Benzodiazepines, also known as benzos, are most commonly used to treat anxiety, but they are also used to address insomnia, alcohol withdrawal, and some other conditions. Medications such as diazepam (Valium), alprazolam (Xanax) and clonazepam (Klonopin) fall under the benzodiazepine class of drugs. Although they are highly effective in treating conditions they are intended for, it must be prescribed with caution and consumed as per the physicianâ€™s instructions. Individuals abusing opiates also abuse benzodiazepines simultaneously in order to spike the high they get from opiate abuse. If used for extended periods of time patients may develop a dependency on benzodiazepines because they are highly addictive.
The pleasurable sensations that make addictive drugs disastrously attractive for vulnerable individuals happens when dopamine levels in the brainâ€™s reward area surge suddenly. Benzodiazepines work by inhibiting neurons that normally prevent excessive dopamine levels by down regulating the firing rates of neurons that produce dopamine, causing a dopamine surge. Such dopamine surges are temporary events, but when used repeatedly, addictive drugs cause long lasting changes in the reward system when used for a longer period of time.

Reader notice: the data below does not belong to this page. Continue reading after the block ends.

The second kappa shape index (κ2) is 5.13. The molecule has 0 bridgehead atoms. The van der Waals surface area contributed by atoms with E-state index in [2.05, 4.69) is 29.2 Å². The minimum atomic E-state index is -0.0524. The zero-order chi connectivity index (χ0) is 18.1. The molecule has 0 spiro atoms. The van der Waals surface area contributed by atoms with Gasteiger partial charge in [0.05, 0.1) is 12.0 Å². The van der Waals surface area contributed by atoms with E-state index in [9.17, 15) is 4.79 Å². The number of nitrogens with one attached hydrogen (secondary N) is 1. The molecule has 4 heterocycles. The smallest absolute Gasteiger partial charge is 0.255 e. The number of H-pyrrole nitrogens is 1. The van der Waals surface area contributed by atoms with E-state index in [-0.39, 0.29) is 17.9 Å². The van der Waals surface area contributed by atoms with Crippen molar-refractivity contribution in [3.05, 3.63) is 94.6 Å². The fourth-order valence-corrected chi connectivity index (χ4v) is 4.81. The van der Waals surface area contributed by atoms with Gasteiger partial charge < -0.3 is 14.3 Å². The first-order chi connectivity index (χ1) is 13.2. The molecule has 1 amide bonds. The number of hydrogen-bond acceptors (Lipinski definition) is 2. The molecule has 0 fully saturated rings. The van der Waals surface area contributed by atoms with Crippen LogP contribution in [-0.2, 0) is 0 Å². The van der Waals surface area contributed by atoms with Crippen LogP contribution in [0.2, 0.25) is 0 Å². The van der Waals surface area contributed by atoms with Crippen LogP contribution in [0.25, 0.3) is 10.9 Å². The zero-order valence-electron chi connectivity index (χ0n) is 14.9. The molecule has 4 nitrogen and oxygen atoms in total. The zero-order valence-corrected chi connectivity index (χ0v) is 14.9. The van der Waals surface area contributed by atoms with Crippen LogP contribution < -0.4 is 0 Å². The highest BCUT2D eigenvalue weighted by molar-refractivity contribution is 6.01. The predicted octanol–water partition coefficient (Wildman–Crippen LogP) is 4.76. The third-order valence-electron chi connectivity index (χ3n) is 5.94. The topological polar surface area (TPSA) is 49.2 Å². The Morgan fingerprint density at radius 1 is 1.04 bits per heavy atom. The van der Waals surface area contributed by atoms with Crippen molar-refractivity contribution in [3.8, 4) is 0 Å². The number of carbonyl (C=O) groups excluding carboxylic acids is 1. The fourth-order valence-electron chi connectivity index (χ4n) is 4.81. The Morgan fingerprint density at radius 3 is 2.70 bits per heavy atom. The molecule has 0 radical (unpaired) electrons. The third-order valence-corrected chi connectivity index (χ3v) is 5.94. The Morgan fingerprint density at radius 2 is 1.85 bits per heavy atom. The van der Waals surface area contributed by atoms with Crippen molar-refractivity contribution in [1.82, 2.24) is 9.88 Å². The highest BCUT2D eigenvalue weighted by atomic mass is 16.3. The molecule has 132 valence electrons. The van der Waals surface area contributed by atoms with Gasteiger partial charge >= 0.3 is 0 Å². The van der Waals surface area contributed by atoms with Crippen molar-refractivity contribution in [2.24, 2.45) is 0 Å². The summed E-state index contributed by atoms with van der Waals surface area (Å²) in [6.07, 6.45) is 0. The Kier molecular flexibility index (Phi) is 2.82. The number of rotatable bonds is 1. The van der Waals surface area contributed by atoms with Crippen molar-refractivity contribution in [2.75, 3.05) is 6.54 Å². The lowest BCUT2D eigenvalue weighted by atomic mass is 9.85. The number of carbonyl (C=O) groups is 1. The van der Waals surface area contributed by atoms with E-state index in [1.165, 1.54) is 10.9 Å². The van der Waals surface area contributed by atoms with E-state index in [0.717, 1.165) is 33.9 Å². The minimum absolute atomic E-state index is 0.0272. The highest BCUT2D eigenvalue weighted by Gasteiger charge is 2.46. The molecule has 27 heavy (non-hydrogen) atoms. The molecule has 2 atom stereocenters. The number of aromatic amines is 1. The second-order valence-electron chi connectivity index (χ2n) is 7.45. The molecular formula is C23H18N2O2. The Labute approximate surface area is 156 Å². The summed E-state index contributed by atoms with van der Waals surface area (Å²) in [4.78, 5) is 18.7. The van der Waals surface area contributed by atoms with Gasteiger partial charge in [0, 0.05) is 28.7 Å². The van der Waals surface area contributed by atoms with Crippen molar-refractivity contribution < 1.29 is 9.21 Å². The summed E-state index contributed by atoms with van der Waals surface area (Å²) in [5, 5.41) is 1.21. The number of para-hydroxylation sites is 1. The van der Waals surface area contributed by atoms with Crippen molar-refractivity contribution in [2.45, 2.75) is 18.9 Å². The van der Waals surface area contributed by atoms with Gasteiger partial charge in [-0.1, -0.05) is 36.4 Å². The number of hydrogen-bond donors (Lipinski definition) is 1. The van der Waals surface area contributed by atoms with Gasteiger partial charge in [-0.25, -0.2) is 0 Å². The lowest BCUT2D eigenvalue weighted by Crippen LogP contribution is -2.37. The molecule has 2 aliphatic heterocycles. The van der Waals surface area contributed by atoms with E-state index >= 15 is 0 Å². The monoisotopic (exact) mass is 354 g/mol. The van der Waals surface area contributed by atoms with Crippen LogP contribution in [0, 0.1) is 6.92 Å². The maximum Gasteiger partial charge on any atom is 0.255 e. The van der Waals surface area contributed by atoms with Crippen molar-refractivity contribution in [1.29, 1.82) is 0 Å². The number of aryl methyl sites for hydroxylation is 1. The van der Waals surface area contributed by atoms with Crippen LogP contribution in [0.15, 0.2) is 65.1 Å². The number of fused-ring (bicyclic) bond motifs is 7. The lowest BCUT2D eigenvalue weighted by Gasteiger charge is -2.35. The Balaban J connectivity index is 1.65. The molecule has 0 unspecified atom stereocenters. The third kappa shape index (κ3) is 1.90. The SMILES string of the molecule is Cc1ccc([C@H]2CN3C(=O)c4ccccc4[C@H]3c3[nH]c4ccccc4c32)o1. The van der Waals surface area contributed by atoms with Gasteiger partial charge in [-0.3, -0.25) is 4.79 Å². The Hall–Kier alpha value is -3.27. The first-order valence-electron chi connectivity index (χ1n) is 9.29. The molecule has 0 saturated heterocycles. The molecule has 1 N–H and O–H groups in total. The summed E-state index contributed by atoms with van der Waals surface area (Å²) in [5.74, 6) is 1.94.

What are Withdrawal Symptoms?
When usage of benzodiazepines is stopped abruptly after dependency has been developed, the person using/abusing benzodiazepines can experience intense unpleasant physical reactions. These are known as withdrawal symptoms. Benzodiazepine withdrawal symptoms include sleep disturbance, irritability, increased tension and anxiety, panic attacks, hand tremor, sweating, difficulty concentrating, dry wretching and nausea, palpitations headache and muscular pain. The intensity of these symptoms depends on the duration and frequency of drug intake. Unlike withdrawal from opiates, withdrawal from benzodiazepines can be dangerous as it can result in seizure, or even stroke. Most of these withdrawal symptoms usually last between 10 and 14 days, but increased anxiety can last until medication assisted detoxification is instituted.
In case of emergency call 911 or head to the nearest ER.